Rosalea - In the past we've sunk our wood raised bed frames down about 6". But after seeing how fast they decayed and had to be replaced, we decided to work the soil under where the bed would be, then just dig the framing in about a couple inches. The frame is then filled with dirt and away we go. So at this point, some frames are still sunk into the ground quite a bit, but others not so much. When the top (or lids) of the cold frames are open, they act like sails in a wind. We've never had problems when the tops are closed and secured to the bottom portion of the cold frame structure. It is a pain to reach over the cold frames to weed but we have only two raised beds with cold frames on them this year. Just the cucumbers and the peppers.

coffeeontheporchwithme said...

Holy cow, that must have been a shocker! -Jenn

Kristina said...

Oh my that is crazy. Glad you could put them right back where there were, but what a storm you had.

SmartAlex said...

OMG! If that wasn't such a PITA it would be hilarious. This is why we have been so hesitant about buying a greenhouse kit. We get wicked winds and since we're "sheltered" on all sides by the woods, they come from all directions sometimes, seemingly, simultaneously. I'm building my greenhouse out of lumber and using the auger.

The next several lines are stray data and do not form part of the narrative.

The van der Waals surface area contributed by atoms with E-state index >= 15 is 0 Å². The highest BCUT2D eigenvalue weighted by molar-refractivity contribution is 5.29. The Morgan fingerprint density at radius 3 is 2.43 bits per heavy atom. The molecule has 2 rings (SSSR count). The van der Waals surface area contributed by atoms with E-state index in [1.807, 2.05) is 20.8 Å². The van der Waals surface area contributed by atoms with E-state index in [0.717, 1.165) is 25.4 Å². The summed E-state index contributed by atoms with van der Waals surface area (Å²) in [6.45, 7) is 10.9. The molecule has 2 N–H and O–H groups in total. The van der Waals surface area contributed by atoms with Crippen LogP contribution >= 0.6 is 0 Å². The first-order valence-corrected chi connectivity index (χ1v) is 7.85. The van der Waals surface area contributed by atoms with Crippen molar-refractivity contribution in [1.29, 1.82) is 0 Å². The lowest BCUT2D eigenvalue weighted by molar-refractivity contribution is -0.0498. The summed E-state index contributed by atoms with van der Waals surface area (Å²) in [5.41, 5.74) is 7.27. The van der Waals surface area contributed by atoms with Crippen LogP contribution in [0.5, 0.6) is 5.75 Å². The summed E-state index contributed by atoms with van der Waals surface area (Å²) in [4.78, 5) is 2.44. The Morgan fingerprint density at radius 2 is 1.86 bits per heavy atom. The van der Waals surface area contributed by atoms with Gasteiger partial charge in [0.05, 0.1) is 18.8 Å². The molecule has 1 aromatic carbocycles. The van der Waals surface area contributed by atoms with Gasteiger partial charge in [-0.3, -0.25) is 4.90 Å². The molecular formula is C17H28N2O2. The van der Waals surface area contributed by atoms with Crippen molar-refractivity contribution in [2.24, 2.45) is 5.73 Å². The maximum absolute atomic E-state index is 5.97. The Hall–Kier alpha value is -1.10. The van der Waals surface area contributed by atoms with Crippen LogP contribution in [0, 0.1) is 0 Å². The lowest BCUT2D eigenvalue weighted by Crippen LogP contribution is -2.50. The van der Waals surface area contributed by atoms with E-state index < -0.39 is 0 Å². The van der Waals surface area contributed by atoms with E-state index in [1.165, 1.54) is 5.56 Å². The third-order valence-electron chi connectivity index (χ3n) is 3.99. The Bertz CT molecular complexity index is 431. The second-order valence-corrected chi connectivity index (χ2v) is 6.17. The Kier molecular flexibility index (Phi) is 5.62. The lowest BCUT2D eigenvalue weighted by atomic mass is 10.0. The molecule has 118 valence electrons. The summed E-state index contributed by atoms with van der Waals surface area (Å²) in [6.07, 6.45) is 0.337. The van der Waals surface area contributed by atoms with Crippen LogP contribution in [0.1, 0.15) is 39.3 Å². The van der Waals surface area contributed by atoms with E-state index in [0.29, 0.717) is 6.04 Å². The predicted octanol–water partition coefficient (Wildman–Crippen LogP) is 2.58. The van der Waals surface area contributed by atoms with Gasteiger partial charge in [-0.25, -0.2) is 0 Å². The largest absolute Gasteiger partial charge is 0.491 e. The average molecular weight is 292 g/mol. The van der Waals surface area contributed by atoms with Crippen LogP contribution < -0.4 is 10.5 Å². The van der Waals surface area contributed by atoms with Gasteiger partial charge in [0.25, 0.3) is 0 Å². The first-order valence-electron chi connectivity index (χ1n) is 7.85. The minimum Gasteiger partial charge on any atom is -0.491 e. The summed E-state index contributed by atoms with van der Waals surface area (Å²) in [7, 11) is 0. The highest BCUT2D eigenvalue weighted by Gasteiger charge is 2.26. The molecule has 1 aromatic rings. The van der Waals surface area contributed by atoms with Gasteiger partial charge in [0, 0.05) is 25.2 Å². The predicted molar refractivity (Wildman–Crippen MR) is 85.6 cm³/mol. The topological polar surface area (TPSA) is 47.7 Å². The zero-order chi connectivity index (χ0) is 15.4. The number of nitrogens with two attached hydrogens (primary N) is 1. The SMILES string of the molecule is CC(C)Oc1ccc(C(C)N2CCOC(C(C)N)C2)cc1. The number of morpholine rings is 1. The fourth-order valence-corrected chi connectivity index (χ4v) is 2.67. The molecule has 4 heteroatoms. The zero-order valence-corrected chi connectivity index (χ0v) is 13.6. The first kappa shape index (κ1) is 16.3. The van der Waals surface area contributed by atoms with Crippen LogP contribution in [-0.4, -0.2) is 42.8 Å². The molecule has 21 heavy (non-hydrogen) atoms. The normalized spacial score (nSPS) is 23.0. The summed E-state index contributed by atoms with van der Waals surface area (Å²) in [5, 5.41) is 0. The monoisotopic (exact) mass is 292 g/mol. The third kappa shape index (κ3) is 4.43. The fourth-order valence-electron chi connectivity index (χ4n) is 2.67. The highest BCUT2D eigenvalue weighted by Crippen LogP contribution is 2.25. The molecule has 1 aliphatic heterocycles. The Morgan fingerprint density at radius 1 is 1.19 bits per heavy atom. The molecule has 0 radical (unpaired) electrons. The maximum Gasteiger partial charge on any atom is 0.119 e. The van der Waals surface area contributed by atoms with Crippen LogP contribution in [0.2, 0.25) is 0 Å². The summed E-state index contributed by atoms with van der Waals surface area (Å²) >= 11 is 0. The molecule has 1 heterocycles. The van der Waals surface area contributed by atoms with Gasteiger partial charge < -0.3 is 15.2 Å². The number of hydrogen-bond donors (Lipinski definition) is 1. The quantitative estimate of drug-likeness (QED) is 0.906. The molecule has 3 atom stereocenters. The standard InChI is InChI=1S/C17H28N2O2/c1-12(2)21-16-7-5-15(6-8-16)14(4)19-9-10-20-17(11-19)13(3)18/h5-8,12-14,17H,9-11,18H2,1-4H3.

Mama Pea said...

Jenn - By using other methods to try to secure the cold frames to the raised bed frames (and being unsuccessful), we've seen the cold frames "blown off" many times, but we sure never expected to see the raised bed frames go with them this time!!

Kristina - Yep, the clean-up and making all right again was much easier than it could have been.

SmartAlex - We, too, around literally surrounded by heavy woods and have never been able to figure out how the high winds manage to (regularly) hit us with such force. :o\ IF we ever put up a greenhouse, hubby assured me it will be anchored in cement! Or some such construction. Still, I worry about the covering being damaged by the wind . . . and how can you plan for that not happening?

MaryMc said...

Oh no! I am glad that you were able to put everything right again!

Nancy @ Little Homestead In Boise said...

Wow well at least you didn't lose your whole crop and your cold frame and lid! Maybe try adding some conduit or rebar down about three or four feet to stabilize it? Might help having something deep holding the cold frame in place maybe

Mama Pea said...

MaryMc - Thanks, and the whole shebang actually sustained less damage than when the cold frames have been blown off the raised bed frames. Figure that one out!

Nancy - Yes, before going out into the garden for a closer look, I was afraid several of the pepper plants might have been broken off. One was slightly tipped over but the roots were still in the soil and I put it back in an upright position. The cucumbers were too small to be hit by anything flying over them. We've used the rebar down through 6 x 6s and 4 x 4s to anchor the base of small (and big) sheds so that's certainly something we could do to the raised bed frames without too much trouble.

wyomingheart said...

Looks like you dodged a bullet, for sure! Wow... that is quite a shocker! Have a better end to your week!

Mama Pea said...

wyomingheart - Yep, the whole shebang could have landed in the next county. In pieces!

R's Rue said...

Wow